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Egypt, Sudan and Ethiopia set to hold new GERD meeting on Monday

(Egypt Independent) Egypt, Sudan and Ethiopia are set to hold another meeting for Monday after the Sudan-mediated negotiations over the Grand Ethiopian Renaissance Dam (GERD) held from June 9-13 made no progress.

The spokesperson for the Egyptian Ministry of Water Resources and Irrigation Mohamed al-Sebaay said that this came about following the Saturday session which saw the three countries agree to hold a meeting for Monday, June 15 in order to take stock of the negotiations.

Sudan’s Ministry of Irrigation and Water Resources said that Saturday’s meeting ended with a mandate for Khartoum to prepare a new draft consensus document based on comments from all three countries, provided that the three parties attend Monday’s talks to discuss the draft document, to evaluate the negotiation process and consequently the next steps.

These discussions seek an integrated agreement regarding the amount of water that will be drained from GERD’s reservoir during all scenarios, the ministry said.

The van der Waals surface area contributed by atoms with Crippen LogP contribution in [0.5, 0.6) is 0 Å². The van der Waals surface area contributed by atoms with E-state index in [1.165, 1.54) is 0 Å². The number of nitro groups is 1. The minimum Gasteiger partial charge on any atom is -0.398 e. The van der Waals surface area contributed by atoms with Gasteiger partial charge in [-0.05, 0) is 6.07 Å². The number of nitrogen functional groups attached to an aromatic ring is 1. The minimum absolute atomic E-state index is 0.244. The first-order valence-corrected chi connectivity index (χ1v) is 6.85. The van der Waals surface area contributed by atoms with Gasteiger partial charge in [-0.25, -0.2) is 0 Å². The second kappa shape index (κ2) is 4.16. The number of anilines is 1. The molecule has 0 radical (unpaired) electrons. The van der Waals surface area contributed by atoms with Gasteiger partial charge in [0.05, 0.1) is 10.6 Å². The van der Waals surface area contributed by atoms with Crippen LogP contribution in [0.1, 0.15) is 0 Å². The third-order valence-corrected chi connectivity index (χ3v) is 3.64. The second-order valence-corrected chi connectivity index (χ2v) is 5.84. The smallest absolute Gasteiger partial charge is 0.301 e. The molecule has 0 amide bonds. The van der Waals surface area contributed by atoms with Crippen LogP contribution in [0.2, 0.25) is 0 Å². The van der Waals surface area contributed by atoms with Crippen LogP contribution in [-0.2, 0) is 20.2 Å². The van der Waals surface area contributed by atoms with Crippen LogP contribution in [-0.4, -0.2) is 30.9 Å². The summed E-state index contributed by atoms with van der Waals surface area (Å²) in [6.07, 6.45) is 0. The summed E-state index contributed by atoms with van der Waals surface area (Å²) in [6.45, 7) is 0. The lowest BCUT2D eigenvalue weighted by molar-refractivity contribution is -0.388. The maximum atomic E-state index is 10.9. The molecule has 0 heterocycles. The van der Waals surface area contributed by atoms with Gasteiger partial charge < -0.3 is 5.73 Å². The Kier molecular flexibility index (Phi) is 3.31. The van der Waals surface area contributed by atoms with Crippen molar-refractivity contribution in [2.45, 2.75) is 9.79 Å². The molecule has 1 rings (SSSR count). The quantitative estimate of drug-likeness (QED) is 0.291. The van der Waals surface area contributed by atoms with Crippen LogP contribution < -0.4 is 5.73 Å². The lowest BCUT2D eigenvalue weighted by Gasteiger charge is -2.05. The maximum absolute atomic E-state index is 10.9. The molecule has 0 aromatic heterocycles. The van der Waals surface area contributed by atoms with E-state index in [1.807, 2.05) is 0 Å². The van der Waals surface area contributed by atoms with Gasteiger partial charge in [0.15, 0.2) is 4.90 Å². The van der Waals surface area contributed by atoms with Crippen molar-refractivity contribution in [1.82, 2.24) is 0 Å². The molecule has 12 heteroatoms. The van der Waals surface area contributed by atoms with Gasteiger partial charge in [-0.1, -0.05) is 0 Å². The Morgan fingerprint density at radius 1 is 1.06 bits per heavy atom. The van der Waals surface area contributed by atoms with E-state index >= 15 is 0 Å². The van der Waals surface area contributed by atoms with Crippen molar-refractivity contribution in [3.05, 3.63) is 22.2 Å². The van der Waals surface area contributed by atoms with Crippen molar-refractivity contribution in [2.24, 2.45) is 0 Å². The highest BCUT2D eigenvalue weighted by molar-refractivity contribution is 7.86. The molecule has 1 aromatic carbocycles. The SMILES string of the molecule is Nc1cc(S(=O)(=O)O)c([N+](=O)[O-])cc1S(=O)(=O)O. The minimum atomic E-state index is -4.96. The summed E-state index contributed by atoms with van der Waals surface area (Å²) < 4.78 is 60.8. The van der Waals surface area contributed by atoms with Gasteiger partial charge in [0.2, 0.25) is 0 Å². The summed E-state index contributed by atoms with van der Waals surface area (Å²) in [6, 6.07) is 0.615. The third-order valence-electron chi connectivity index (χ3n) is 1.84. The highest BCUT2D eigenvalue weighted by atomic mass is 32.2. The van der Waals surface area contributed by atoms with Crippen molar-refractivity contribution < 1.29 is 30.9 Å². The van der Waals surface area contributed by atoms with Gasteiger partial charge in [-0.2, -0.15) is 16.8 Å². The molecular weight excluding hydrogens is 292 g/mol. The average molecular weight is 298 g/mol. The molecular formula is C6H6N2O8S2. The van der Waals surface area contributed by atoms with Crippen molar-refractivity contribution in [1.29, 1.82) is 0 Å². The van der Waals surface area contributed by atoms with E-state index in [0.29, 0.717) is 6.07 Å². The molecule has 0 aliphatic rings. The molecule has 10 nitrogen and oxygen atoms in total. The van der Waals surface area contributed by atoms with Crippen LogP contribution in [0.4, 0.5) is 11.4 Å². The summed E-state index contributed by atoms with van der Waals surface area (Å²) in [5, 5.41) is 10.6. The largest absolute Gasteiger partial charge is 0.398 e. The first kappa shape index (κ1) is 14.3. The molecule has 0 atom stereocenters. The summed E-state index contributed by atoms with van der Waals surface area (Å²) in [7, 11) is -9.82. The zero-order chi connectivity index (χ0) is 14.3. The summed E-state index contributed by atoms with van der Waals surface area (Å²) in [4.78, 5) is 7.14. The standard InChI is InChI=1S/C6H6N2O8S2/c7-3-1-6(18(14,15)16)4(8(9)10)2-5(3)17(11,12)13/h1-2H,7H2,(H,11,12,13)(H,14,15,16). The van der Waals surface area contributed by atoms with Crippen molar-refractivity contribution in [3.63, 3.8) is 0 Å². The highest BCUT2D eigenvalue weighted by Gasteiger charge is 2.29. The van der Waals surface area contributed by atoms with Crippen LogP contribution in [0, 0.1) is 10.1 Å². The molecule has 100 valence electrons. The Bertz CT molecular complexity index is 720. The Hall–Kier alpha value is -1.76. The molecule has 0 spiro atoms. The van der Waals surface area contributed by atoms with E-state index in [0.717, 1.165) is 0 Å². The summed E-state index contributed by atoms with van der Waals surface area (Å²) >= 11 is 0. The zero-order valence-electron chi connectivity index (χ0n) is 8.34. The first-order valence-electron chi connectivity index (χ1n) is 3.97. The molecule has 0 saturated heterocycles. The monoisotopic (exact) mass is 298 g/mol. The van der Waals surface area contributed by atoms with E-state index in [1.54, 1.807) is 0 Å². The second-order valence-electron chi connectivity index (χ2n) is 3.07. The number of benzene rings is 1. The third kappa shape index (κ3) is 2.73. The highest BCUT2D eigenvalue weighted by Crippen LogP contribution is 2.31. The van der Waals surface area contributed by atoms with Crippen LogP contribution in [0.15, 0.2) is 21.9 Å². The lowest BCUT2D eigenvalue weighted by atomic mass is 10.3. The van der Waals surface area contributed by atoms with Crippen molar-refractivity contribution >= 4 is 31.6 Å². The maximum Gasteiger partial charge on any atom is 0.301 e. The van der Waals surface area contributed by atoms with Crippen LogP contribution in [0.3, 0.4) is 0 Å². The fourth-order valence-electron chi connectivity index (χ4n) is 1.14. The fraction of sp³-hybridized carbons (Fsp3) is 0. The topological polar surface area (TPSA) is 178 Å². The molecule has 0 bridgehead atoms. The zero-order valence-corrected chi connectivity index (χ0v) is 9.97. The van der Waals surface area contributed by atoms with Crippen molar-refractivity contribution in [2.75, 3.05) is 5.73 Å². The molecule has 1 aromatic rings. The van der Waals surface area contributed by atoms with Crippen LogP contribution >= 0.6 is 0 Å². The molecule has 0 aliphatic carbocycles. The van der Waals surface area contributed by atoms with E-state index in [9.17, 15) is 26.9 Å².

“The views of the three countries agreed on most of the technical issues except for some limited details,” it added.

According to Sebaay, the Saturday meeting of water ministers from Egypt, Ethiopia, demonstrated that there are many fundamental issues which Ethiopia continues to reject.

He outlined that these issues mainly involve provisions that reflect the legally binding nature of the agreement, including a legally binding dispute resolution mechanism in addition to a refusal to address technical issues raised by Egypt regarding the mitigation of droughts.

Egypt stated that these are essential components for any agreement, stressing that this is an existential matter impacting the lives of over 150 million citizens in Egypt and Sudan, Sebaay said.

The ongoing Sudan-mediated negotiations on the Grand Ethiopian Renaissance Dam (GERD) have stalled due to Ethiopia’s continuous intransigence, Egypt’s Ministry of Water Resources and Irrigation said Saturday.

Irrigation ministers from the three countries started the Sudan-mediated talks on June 9 via video conference in the presence of international observers, including the United States, the European Union, South Africa, and the president of the African Union.

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